The Mongol Rally through 41 countries

Border crossing are generally long-winded and boring. Well, try telling that to Jay Workman, Stewart Perrie, Michael Monteith and half of Keeley Butler from Mongol Rally 2018 team ‘Destined to Flail’ who went through a passport and ego-crushing 41 countries on their way to Mongol Rally glory. Well played folks, well played indeed.

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We know what you’re thinking. Forty one countries? Forty bloody one?? Yes. That’s right. The mythical forty one.

The sum of the first six prime numbers (2 + 3 + 5 + 7 + 11 + 13). The atomic number of niobium. Symphony No. 41 was the longest and last symphony of Wolfgang Amadeus Mozart. George H. W. Bush, 41st President of the United States. The international dialling code for Switzerland. The race number worn by Sir Roger Bannister when he broke the mythical 4-minute mile barrier in 1954.

Then, of course, we have the second most impressive fact on the number forty one. In The Expendables (2010 film), it’s the number of soldiers actor Eric Roberts laments to his subordinates about having been killed by star Sylvester Stallone in his escape from their island.

And finally, the most impressive…

Czech Republic, Germany, Austria, Liechtenstein, Switzerland, France, Luxembourg, Belgium, Netherlands, Denmark, Norway, Sweden, Finland, Estonia, Latvia, Lithuania, Poland, Slovakia, Hungary, Slovenia, Italy, Croatia, Bosnia, Montenegro, Albania, Kosovo, Macedonia, Serbia, Romania, Bulgaria, Greece, Turkey, Georgia, Azerbaijan, Turkmenistan, Uzbekistan, Tajikistan, Kyrgyzstan, Kazakhstan, Russia and finally Mongolia.

Bam.

I am a fiend for leaving things on the roof.
In France I looked into the mirror and saw my wallet explode over a 5 lane motorway
— Michael Monteith
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In their own words, here are some of their best bits…

The Adventurists: So how did the launch go for you?

Mike: Well, our team mate, had recently got a drone that was different to mine. Now I see myself as quite the drone pilot sober, but when pissed I see myself as Denzel Washington in "Flight", levels of skilled. After showing off I tried to catch it and in front of everyone it flipped around and opened my forearm up to muscle. Dickhead.

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The Adventurists: Yum, that sound nice. What other highlights were there?

Stewart: Well, we got to go to Tomorrowland Festival in Belgium, went paragliding in northern Georgia, climbed Trolltunga and camped overnight in Norway. We saw the gas crater in Turkmenistan, held a golden eagle in Mongolia, went swimming in an abandoned quarry in Estonia and I had my phone stolen in Budapest. We jumped off the Mostar Bridge in Bosnia, watched the balloons in Cappadocia, visited six mechanics, changed seven tyres and celebrated two team mate’s birthdays during the 26,000km trip.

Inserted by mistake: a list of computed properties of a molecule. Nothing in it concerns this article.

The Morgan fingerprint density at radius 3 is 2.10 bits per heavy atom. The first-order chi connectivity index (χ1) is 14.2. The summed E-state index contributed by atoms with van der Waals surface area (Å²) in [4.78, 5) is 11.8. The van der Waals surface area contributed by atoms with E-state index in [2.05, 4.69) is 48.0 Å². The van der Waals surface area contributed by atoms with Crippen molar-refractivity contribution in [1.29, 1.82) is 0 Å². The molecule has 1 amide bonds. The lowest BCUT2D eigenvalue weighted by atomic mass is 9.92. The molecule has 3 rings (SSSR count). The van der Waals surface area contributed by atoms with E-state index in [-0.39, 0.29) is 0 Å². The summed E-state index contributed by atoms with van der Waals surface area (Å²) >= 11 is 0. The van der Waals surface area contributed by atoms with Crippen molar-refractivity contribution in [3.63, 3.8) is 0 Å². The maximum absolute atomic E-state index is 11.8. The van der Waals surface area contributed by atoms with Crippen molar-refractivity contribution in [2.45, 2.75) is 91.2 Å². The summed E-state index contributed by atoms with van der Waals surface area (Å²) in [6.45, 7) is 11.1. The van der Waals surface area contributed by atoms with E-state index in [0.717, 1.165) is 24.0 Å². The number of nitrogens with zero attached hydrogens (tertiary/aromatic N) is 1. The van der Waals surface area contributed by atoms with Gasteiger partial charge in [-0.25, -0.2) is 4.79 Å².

We were stuck the middle of nowhere, with virtually zero mechanic skills and a fully dislodged rear suspension. We jammed the bent bolt back in and then cable tied the hell out of it. Miraculously, it managed to hold until Ulan Ude. 
— Stewart Perrie
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During a night before we hit the Tajik/Afghan border on the Pamirs, we stayed at a hotel in the middle of nowhere. Mike got pulled into a room with a bunch of other residents, who ended up being school administrators for Tajikistan. They plied him with way too much vodka and they didn’t speak a lick of English. They managed to have a full conversation on Google Translate. He says it was one of the funniest thing he’s ever encountered.

The Adventurists: What he can remember anyway. Most heart-stopping moment?

Stewart: Jumping off the Mostar Bridge was pretty insane and definitely worth it if you’re not scared of heights. They test you on the 10m platform until you’re ready and then you have to do the 28m jump.

It was a bloody tough 12-hour drive through the middle of the night to reach Ulan Ude before the finish line closed but we finished in time
— Stewart Perrie
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The Adventurists: So we’re guessing you had to put a fair few hours behind the wheel?

Stewart: We had four drives that stretched from morning to evening and back to morning. We were cursing the roads from UB to the Russia border for a very long time. Still nowhere near as bad as the stretch of ‘road from Altai to Bayankhongor in Mongolia. The final long journey was the home stretch to Ulan Ude: we bought matching red tracksuits to pay homage to Russia, though the border guards seemed less than impressed. 

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Reckon you have what it takes to beat these guys and go through more countries? We’re not sure you do. Sign up for 2019 is open now. See that huge offensive button below? Hit it and prove us wrong. We dare you.